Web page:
On Thursday last week, tech company Honeywell and consulting and engineering firm Wood announced their collaboration to launch a tech solution for companies developing sustainable aviation fuel (SAF). The novel technology will reportedly help these companies to reduce the carbon intensity of their fuels, and bring carbon-negative SAF closer to wide scale adoption.
In the collaboration, Honeywell will combine its Ecofining production process (using waste oil, fat and grease to make green jet fuel), with Wood’s hydrogen plant technology. The new method will use Honeywell’s Ecofining byproducts to create renewable hydrogen, which will then be reintroduced into Honeywell’s production process, and will reportedly counter existing issues of food impurities found in current iterations of the fuel, creating a ‘cleaner burning’ fuel. Any carbon dioxide generated in the process of hydrogen production can also be captured for underground sequestration.
The novel method is said to have the potential to reduce lifecycle greenhouse gas emissions by 100% when certain feedstocks are used.
“The combination of these technologies from Honeywell and Wood greatly reduces fossil carbon dioxide emissions compared to traditional fuels by using byproducts to provide hydrogen for the Ecofining process,” said Ben Owens, vice president and general manager of Honeywell Sustainable Technology Solutions. “As a result, a renewable fuels refinery can be essentially self-sustaining in hydrogen production while reducing the carbon intensity of the renewable fuels to very low levels.”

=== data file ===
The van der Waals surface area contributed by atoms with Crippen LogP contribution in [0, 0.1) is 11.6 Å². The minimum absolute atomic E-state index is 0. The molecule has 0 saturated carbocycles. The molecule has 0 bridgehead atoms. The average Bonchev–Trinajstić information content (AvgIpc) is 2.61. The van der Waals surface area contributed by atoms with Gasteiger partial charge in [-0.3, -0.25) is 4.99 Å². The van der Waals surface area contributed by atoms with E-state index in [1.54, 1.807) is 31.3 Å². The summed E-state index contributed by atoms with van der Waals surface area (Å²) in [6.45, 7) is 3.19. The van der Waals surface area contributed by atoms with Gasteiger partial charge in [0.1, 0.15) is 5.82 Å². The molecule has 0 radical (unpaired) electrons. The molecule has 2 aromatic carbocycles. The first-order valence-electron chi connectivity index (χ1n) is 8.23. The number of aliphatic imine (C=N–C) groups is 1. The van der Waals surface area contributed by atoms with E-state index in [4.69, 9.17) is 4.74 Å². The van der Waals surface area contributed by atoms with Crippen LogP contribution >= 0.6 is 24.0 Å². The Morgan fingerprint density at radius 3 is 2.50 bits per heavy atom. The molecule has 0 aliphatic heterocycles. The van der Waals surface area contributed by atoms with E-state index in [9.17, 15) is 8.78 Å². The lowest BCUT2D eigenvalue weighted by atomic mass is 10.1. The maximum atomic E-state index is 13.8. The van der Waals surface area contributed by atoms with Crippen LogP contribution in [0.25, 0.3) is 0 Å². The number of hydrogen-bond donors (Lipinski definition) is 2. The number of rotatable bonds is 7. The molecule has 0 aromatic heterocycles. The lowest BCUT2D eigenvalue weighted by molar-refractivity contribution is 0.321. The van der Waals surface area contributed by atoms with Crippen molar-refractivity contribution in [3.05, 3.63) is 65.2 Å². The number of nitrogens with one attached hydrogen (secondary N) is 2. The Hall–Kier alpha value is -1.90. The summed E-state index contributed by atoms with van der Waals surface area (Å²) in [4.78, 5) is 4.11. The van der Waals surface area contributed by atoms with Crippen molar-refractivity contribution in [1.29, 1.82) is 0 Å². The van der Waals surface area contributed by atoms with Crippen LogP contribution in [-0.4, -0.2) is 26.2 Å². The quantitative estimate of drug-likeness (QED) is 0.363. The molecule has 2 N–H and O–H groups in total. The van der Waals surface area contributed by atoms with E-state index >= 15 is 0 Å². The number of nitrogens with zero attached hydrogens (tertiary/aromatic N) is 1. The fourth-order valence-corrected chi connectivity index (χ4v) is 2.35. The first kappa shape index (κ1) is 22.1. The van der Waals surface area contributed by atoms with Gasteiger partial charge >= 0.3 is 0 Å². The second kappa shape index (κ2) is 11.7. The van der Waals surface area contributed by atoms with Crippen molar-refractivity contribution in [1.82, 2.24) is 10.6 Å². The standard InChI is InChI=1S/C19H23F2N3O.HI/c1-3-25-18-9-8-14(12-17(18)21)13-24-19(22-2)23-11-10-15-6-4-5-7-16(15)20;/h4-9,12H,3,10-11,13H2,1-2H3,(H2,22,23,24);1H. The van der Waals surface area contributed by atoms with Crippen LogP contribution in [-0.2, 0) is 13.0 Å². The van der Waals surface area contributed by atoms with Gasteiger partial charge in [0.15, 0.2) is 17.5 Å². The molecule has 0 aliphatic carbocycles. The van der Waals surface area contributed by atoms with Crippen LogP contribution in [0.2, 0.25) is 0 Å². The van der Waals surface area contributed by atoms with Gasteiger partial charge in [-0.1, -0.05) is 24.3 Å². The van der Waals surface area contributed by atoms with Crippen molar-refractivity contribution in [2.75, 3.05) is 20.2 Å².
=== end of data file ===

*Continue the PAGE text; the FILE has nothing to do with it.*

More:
“Wood has a rich history of collaborating on technology developments with Honeywell and together we are now producing solutions for the production of carbon-neutral renewable fuels,” added Andy Hemingway, president, energy, optimisation, and innovation, at Wood. “This solution utilises our long-established experience in hydrogen plant technology to help fuel producers reduce operating costs while meeting sustainability goals with proven, reliable and efficient technologies.”
The groups estimate that use of their technologies could remove the equivalent of 34 million tonnes of CO2 from the atmosphere by 2030.